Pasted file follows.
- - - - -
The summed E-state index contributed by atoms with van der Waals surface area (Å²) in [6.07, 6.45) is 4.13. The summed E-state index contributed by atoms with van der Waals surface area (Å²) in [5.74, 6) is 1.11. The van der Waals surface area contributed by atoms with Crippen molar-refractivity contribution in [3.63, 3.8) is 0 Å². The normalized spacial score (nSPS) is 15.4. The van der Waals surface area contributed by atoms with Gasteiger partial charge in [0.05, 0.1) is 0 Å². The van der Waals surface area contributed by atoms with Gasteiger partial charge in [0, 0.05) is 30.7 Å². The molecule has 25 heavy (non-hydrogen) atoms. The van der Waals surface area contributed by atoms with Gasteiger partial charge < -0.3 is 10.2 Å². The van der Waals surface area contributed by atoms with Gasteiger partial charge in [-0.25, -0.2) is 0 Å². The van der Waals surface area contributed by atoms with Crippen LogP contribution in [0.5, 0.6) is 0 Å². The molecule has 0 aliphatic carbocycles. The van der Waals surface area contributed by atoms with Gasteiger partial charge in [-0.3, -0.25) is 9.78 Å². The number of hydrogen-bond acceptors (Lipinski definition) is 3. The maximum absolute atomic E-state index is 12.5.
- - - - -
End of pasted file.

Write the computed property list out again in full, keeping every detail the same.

The summed E-state index contributed by atoms with van der Waals surface area (Å²) in [6.07, 6.45) is 4.13. The summed E-state index contributed by atoms with van der Waals surface area (Å²) in [5.74, 6) is 1.11. The van der Waals surface area contributed by atoms with Crippen molar-refractivity contribution in [3.63, 3.8) is 0 Å². The normalized spacial score (nSPS) is 15.4. The van der Waals surface area contributed by atoms with Gasteiger partial charge in [0.05, 0.1) is 0 Å². The van der Waals surface area contributed by atoms with Gasteiger partial charge in [0, 0.05) is 30.7 Å². The molecule has 25 heavy (non-hydrogen) atoms. The van der Waals surface area contributed by atoms with Gasteiger partial charge < -0.3 is 10.2 Å². The van der Waals surface area contributed by atoms with Gasteiger partial charge in [-0.25, -0.2) is 0 Å². The van der Waals surface area contributed by atoms with Crippen LogP contribution in [0.5, 0.6) is 0 Å². The molecule has 0 aliphatic carbocycles. The van der Waals surface area contributed by atoms with Gasteiger partial charge in [-0.3, -0.25) is 9.78 Å². The number of hydrogen-bond acceptors (Lipinski definition) is 3. The maximum absolute atomic E-state index is 12.5.